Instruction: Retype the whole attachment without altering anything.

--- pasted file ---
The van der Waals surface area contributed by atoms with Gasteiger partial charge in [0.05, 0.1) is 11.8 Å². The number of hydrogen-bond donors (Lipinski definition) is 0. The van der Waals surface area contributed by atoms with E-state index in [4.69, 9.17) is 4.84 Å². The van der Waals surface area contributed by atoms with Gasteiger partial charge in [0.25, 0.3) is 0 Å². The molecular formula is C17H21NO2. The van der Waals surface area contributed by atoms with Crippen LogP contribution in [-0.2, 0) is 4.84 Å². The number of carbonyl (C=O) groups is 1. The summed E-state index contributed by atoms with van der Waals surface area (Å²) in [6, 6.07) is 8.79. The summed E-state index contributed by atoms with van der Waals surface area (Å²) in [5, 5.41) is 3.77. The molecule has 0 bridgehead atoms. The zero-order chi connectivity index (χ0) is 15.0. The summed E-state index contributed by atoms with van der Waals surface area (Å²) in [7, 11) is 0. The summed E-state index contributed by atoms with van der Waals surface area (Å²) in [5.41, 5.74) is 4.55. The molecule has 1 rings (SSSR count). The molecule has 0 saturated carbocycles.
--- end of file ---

The van der Waals surface area contributed by atoms with Gasteiger partial charge in [0.05, 0.1) is 11.8 Å². The number of hydrogen-bond donors (Lipinski definition) is 0. The van der Waals surface area contributed by atoms with E-state index in [4.69, 9.17) is 4.84 Å². The van der Waals surface area contributed by atoms with Gasteiger partial charge in [0.25, 0.3) is 0 Å². The molecular formula is C17H21NO2. The van der Waals surface area contributed by atoms with Crippen LogP contribution in [-0.2, 0) is 4.84 Å². The number of carbonyl (C=O) groups is 1. The summed E-state index contributed by atoms with van der Waals surface area (Å²) in [6, 6.07) is 8.79. The summed E-state index contributed by atoms with van der Waals surface area (Å²) in [5, 5.41) is 3.77. The molecule has 0 bridgehead atoms. The zero-order chi connectivity index (χ0) is 15.0. The summed E-state index contributed by atoms with van der Waals surface area (Å²) in [7, 11) is 0. The summed E-state index contributed by atoms with van der Waals surface area (Å²) in [5.41, 5.74) is 4.55. The molecule has 1 rings (SSSR count). The molecule has 0 saturated carbocycles.